Castlevania: Lords of Shadow
Vampires surround Gabriel Belmont with hisses and bared fangs, lusting after his blood as he waits for the gate to slowly open. Sticky, pale skin clings to their gangly bones and huge tattered bat wings beat as they encroach. Gabriel swings his barbed chain whip widely, rending their flesh and repelling them towards enormous boarded windows. The beasts are merely stunned, but Gabriel capitalizes by snaring his whip on the planks barring the windows. Sunlight drenches the room as he shatters the ancient wood. Vampire flesh flutters from the bone like macabre rose petals. With hope renewed he turns to the gate. It is only halfway open when dusk lays its dark, suffocating blanket. Ghastly bellows herald the second wave of abominations. The warrior’s holy blood runs hot in anticipation.
My excitement for Castlevania: Lords of Shadow was tempered with apprehension. Ever since Castlevania 64, 3D has been a dirty word for the franchise. To my sublime enjoyment, MercurySteam’s collaboration with Kojima Productions slays the series’ three-dimensional demons. This feat is accomplished by merging the best elements of some of Sony’s biggest hits. This Frankenstein’s monster is a formidable combination of God of War’s combat, Shadow of the Colossus’ boss fights, and Uncharted 2’s platforming.
Players have access to a familiar suite of showstopping light and heavy whip attacks, as well as high flying enemy juggling ripped off wholesale from Kratos. Light and shadow magic add dimension to the fluid combat; Gabriel’s health is restored with each successful attack when light magic is activated, and shadow magic makes the whip stronger. Alternating between magic types mid-combo is a rush, and the engaging boss fights later on force players to swap tactically.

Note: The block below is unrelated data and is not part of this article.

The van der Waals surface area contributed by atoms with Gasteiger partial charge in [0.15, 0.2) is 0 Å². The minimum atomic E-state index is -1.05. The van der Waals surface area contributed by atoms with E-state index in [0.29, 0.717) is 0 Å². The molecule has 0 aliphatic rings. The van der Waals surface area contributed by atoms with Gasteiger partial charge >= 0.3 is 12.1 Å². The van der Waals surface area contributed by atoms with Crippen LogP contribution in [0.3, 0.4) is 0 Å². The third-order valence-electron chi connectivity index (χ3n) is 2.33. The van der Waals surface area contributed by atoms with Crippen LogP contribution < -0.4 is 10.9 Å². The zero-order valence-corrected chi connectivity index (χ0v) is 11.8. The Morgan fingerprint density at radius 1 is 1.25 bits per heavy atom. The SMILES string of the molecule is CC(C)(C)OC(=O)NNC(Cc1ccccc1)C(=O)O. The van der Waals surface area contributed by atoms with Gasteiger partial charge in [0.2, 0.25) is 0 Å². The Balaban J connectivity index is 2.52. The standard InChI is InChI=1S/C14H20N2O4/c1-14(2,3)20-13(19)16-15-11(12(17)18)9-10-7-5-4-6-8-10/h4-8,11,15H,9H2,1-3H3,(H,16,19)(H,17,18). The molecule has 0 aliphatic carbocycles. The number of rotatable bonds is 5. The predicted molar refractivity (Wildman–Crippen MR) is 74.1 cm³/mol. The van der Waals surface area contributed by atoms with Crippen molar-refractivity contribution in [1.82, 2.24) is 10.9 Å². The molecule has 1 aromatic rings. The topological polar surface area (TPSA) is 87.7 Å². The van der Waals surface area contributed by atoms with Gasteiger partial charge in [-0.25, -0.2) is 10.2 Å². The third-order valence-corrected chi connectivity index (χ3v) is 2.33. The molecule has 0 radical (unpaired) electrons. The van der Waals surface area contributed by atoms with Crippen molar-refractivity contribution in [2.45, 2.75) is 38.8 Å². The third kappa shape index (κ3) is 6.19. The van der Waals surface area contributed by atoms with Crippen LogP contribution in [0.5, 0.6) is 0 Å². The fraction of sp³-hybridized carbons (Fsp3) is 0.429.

Just like in Castlevania’s 2D offerings, Lords of Shadow delivers a plethora of innovative, expertly balanced boss fights. Gabriel scales colossal titans, searching for and surgically pounding their weak spots to dust. He scrambles to destroy a deadly vampire general before it dines on the bloody contents of an iron maiden. Castlevania also has the widest variety of enemies I’ve ever seen in a game of its ilk. Chupacabras abduct your powers, forcing you into a game of hide and seek, and burrowing zombies attack from underground as their decapitated heads float after you.
If at any point your interest in combat begins to wane, a puzzle comes to the rescue. These range from mundane crank-turning capers to engaging quagmires, like coaxing a murder of crows towards a scarecrow by shaking their perches. Platforming also breaks up the action. Players shimmy and leap across rock faces Uncharted 2 style, using the chain whip to rappel and scale ledges in style. Geometrical snags occasionally rob these climbs of their fluidity, which is frustrating when a hand grip is crumbling away. In later levels, Lords of Shadow fools itself into thinking it has the 3D platforming finesse of Mario Galaxy. Expect repeated deaths.
Gabriel’s cliché quest to resurrect his wife is fraught with both obvious and confusing twists. Each of the 50 levels begins with a monologue by Patrick Stewart’s character, many of which would have been better as cutscenes. However, much is redeemed by the game’s post-credit ending, which is among the coolest video game finales this millennium.
Castlevania takes a few hours to get rolling, but once it sinks its fangs in you’ll be absorbed. After putting nearly 20 hours into Lords of Shadow I emerged satisfied and ready to play again. This polished, action-packed adventure has me ecstatic to see not only what’s in store for the next 3D Castlevania, but also what talented developer MercurySteam does next. Don’t let the deluge of fall releases or the 3D Castlevania stigma keep you from this amazing quest.
To my sublime enjoyment, MercurySteam’s collaboration with Kojima Productions slays the series’ three-dimensional demons.